Efforts to Change the Culture at USC Mount
The university adds an ombuds office, boosts compliance and makes background checks more stringent.
Where do you find the soul of a university? Its not in its ivy-covered buildings, nor in its awards, honors and prizes. It lies in its students, educators, patients, alumni, staff and community. But USC has faced some recent high-profile challenges that called that focus into question. Issues including allegations about the actions of a student health gynecologist and a fraudulent national admissions scheme have prompted the university to look for answers. As USC readies for a new era under President-elect Carol L. Folt, the university already has rolled out a variety of initiatives that center on a singular goal: culture change. Here are some facts and figures about efforts now underway.
USC Culture Change
Students, faculty members and employees are defining and strengthening USCs underlying values as part of the Presidents Culture Commission. Group members will listen to the community, outline a set of shared principles and ensure that those principles inform all of the universitys programs and policies.
Several new programs encourage ethical decision-making. The Office of the Ombuds is open to anyone at USC worried about ethical issues. Its dispute resolution experts provide free, confidential advice. At the same time, the Office of Ethics and Compliance aims to grow a culture of values. And the Office of Professionalism and Ethics centralizes investigations and strives to probe complaints swiftly.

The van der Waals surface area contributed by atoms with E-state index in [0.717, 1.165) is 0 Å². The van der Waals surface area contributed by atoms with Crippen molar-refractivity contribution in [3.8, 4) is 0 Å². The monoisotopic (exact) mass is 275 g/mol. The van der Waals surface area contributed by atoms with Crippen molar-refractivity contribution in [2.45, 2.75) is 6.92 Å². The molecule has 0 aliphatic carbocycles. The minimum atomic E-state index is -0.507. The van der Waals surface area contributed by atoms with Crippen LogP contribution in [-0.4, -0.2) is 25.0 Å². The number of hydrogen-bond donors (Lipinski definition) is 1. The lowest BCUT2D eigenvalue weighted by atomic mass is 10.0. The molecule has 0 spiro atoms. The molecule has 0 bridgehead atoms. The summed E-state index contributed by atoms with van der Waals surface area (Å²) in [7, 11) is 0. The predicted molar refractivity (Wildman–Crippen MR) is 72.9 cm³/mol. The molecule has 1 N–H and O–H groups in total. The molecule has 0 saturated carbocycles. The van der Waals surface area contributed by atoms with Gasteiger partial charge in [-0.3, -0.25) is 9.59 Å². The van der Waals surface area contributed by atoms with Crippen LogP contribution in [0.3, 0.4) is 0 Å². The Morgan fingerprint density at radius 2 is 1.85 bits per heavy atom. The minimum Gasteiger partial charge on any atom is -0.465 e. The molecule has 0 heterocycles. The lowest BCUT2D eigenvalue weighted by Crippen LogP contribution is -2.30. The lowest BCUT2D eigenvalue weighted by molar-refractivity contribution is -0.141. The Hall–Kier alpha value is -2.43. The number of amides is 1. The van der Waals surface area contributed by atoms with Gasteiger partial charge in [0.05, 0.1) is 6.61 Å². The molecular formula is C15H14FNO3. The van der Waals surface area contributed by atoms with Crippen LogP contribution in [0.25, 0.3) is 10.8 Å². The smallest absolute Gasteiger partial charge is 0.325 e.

Executive hires and employees up for promotion to leadership positions now must pass tough background checks. Personnel files are being centralized. And a new leadership academy will ensure that leaders embody USCs values. Overseeing these initiatives is the senior vice president of human resources, a newly created position.
Space to Grow
Builders are creating a 10,000-square-foot office dedicated to counseling support on the fifth floor of the USC Engemann Student Health Center. To be staffed by six psychologists and 12 therapists, it reflects the growing emphasis on promoting mental health at USC.
Making Voices Heard
Students are now members of universitywide councils on topics like well-being. USC leaders have also brought together faculty members, students and others from the community for town hall meetings to share their thoughts on well-being and culture change. In 2017, Keck Medicine of USC assumed responsibility for overseeing health care at the universitys student health centers. Now all doctors in USC Student Health are faculty members who complete a rigorous credentialing process and ongoing peer review to ensure they provide high-quality care.